Ambient marketing (also known as "Out of Home", abbreviated "OoH") is a particular form of outdoor advertising. Ambient marketing was developed in the 1990s and can be classified as guerrilla marketing as it aims to stand out from conventional methods of advertising.
In ambient marketing, outdoor advertising is presented in places where the recipients of the advertising do not necessarily expect advertising. The advertising on display is optically adapted to the surroundings, i.e. the ambience. This is why we speak of ambient advertising or ambient media. Slogans such as "Buy the new detergent from XY now" or "Smartphones dramatically reduced" are not used in ambient marketing because they lack the extraordinary.
This would be an example of ambient marketing: A zebra crossing (with yellow stripes) with an oversized MacDonald’s carton at one side, giving pedestrians and motorists the impression that the zebra crossing is French fries sticking out of the bag.
For a long time, classical advertising methods have not been able to reach their target groups easily, and this is not just because of outdated or old-fashioned advertising formats that don’t convince or inspire people. People come into contact daily with countless advertising messages that have a negative effect on attention and willingness to deal with them positively. With the internet age, the flood of advertising has reached a new quality which is still increasing today. People's reactions amount to rejection and indifference, and wherever people can avoid advertising (both in analogue and digital life), they will seize this opportunity. Right from the start, ambient marketing focused on forms of advertising that deliberately stood out from conventional campaigns. This is done, for example, through visual attention (such as the in the example with the French fries). It can also happen through provocations, which in a sense rely on the "fascination of horror". Campaigns designed in this way can have a repulsive effect and arouse anger, but the attention balances out these (intended) negative reactions.
In guerrilla marketing, one speaks of at least three different effects, which are applied by appropriate techniques. The so-called "low-cost effect" occurs in mosquito marketing (use of marketing gaps in competitors), and in ambush marketing (participation in major events without acting as a sponsor). The diffusion effect includes viral marketing and buzz marketing. With viral marketing, the message is distributed like a virus by means of targeted communication; with buzz marketing, consumers are presented as fans without however appearing openly for the product. Ambient marketing belongs to the category "surprise effect", since it cannot be expected where and how the advertising will be staged. Sensational marketing, which relies on surprising productions in public places, also belongs to this category.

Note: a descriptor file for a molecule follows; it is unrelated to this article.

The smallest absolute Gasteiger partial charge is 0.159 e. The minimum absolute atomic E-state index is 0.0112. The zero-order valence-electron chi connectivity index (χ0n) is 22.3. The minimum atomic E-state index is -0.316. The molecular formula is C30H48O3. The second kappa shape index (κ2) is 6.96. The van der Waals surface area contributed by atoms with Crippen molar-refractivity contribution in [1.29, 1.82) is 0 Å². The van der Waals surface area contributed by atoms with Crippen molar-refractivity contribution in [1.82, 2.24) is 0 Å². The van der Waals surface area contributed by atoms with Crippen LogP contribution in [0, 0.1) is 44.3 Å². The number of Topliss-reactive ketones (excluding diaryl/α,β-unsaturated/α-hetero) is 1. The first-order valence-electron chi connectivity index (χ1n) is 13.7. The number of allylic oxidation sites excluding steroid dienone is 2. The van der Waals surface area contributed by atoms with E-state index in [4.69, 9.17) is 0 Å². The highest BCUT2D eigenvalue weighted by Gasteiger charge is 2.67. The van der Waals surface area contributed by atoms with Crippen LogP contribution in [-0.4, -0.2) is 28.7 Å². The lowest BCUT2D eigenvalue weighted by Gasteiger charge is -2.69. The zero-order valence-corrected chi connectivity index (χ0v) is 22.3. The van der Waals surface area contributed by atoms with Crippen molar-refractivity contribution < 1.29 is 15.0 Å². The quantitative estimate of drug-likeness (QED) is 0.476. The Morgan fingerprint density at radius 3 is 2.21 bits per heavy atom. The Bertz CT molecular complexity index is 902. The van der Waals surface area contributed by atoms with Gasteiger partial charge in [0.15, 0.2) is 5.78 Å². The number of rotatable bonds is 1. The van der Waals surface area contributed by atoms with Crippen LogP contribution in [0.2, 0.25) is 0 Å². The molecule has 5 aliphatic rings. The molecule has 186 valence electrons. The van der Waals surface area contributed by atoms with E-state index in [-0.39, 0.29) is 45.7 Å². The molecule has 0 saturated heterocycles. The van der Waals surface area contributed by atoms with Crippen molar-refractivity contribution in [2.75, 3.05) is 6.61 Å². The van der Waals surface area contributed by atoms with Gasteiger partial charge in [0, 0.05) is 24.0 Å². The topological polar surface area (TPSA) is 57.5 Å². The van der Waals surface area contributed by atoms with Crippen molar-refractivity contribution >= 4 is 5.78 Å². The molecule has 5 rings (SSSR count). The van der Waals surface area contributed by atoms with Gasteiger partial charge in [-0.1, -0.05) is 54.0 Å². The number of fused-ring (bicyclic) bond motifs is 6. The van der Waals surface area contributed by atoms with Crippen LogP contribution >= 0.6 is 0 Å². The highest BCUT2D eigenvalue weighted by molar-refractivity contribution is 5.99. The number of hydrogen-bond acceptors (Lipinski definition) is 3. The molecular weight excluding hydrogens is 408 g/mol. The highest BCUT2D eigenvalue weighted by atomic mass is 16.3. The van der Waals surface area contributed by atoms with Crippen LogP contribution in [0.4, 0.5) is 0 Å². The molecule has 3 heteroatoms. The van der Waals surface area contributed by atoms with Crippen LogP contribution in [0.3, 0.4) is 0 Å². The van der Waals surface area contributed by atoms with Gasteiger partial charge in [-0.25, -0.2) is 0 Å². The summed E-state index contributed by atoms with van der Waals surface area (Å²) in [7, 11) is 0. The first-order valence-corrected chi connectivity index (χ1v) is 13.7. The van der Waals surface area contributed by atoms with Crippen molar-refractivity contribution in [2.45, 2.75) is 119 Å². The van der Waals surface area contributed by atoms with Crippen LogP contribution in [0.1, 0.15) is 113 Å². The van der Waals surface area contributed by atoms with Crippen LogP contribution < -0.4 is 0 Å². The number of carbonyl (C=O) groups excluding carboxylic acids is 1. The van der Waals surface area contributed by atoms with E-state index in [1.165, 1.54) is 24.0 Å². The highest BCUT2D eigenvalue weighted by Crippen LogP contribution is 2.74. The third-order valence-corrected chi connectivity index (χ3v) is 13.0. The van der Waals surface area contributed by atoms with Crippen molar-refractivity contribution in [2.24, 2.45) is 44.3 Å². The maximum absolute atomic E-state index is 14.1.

In contrast to classical advertising, which sometimes leads to interruptions in the activities currently taking place (for example, advertising in the cinema, which visitors can hardly avoid), ambient marketing is to be understood as part of the occupation. It therefore takes place almost without exception outside the home, i.e. in buses, on the street, in the gym or at events. As it fits thematically to its location, it is perceived as less disturbing than conventional advertising. Due to the thematic proximity to the current activity, the willingness to engage in ambient marketing is higher. For example, those who are referred to a special offer in a fitness studio are more likely to accept it than those who come across a product that has nothing to do with their (current) world of experience.
Although ambient marketing seems to contradict digital development, it has not lost importance. The reasons for attention, surprise and extraordinary advertising are described above, but ambient marketing also makes it into the internet, especially onto social media because photos and videos are so often shared there. Advertising media that is discovered on the street and perceived as particularly funny, original or provocative can be distributed easily and free of charge on social media channels.
Ambient marketing is used in various areas, including personnel recruitment. In Australia, for example, IKEA has chosen a special form of recruiting new employees. The furniture manufacturer placed company brochures in the product cartons supplied to promote IKEA as an attractive employer. The extraordinary thing about these brochures was their structure. They were presented in the same way as the usual assembling instructions, except that the aim in this case was to make the attractiveness of the company clear. IKEA announced after the end of the campaign that it was able to recruit a total of 280 new employees.
Ambient marketing is a good way to stand out in a world with a lot of advertising, as long as the advertising is creative and ingenious enough. Ambient marketing is also suitable for smaller budgets. The attention is attracted by the conspicuousness and the special presentation, and can therefore also be realized if the budget is clear.